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Materials 2016, 9(8), 663;

Experimental Investigation of Mechanical Properties of Black Shales after CO2-Water-Rock Interaction

Wuhan University, Wuhan 430072, China
Key Laboratory of Hubei Province for Water Jet Theory & New Technology, Wuhan 430072, China
Deep Earth Energy Laboratory, Department of Civil Engineering, Monash University, Melbourne 3800, Australia
Author to whom correspondence should be addressed.
Academic Editor: Yoshiharu Mutoh
Received: 26 July 2016 / Revised: 2 August 2016 / Accepted: 3 August 2016 / Published: 6 August 2016
(This article belongs to the Special Issue Fracture and Fatigue Mechanics of Materials)
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The effects of CO2-water-rock interactions on the mechanical properties of shale are essential for estimating the possibility of sequestrating CO2 in shale reservoirs. In this study, uniaxial compressive strength (UCS) tests together with an acoustic emission (AE) system and SEM and EDS analysis were performed to investigate the mechanical properties and microstructural changes of black shales with different saturation times (10 days, 20 days and 30 days) in water dissoluted with gaseous/super-critical CO2. According to the experimental results, the values of UCS, Young’s modulus and brittleness index decrease gradually with increasing saturation time in water with gaseous/super-critical CO2. Compared to samples without saturation, 30-day saturation causes reductions of 56.43% in UCS and 54.21% in Young’s modulus for gaseous saturated samples, and 66.05% in UCS and 56.32% in Young’s modulus for super-critical saturated samples, respectively. The brittleness index also decreases drastically from 84.3% for samples without saturation to 50.9% for samples saturated in water with gaseous CO2, to 47.9% for samples saturated in water with super-critical carbon dioxide (SC-CO2). SC-CO2 causes a greater reduction of shale’s mechanical properties. The crack propagation results obtained from the AE system show that longer saturation time produces higher peak cumulative AE energy. SEM images show that many pores occur when shale samples are saturated in water with gaseous/super-critical CO2. The EDS results show that CO2-water-rock interactions increase the percentages of C and Fe and decrease the percentages of Al and K on the surface of saturated samples when compared to samples without saturation. View Full-Text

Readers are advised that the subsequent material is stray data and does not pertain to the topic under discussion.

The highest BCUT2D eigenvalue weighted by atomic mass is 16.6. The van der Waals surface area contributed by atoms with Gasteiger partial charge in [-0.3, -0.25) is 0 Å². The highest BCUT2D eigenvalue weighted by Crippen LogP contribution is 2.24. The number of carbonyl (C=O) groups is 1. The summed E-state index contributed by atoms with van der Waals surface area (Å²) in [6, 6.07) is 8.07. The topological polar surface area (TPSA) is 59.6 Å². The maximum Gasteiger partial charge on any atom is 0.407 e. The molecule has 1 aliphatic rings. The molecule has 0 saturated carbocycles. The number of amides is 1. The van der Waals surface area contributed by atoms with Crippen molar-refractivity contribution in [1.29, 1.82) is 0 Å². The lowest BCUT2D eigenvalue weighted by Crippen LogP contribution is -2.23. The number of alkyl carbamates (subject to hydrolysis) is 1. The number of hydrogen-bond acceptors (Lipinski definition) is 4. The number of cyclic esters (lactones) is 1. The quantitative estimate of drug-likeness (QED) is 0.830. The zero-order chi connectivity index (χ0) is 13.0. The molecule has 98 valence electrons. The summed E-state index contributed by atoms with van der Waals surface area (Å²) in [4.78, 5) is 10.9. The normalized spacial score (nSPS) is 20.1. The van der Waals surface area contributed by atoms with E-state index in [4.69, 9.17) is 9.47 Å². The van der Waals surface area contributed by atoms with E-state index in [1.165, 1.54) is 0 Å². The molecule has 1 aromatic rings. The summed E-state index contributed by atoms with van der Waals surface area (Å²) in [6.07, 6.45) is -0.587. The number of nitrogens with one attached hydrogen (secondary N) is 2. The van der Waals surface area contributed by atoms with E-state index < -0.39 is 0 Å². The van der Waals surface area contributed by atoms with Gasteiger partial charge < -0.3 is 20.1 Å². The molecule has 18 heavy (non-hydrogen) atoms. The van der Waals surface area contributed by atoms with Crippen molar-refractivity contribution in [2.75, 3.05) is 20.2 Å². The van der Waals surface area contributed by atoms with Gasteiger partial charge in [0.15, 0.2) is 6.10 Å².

Keywords: shale; CO2-water-rock interaction; mechanical properties; crack propagation; microstructure shale; CO2-water-rock interaction; mechanical properties; crack propagation; microstructure

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Lyu, Q.; Ranjith, P.G.; Long, X.; Ji, B. Experimental Investigation of Mechanical Properties of Black Shales after CO2-Water-Rock Interaction. Materials 2016, 9, 663.

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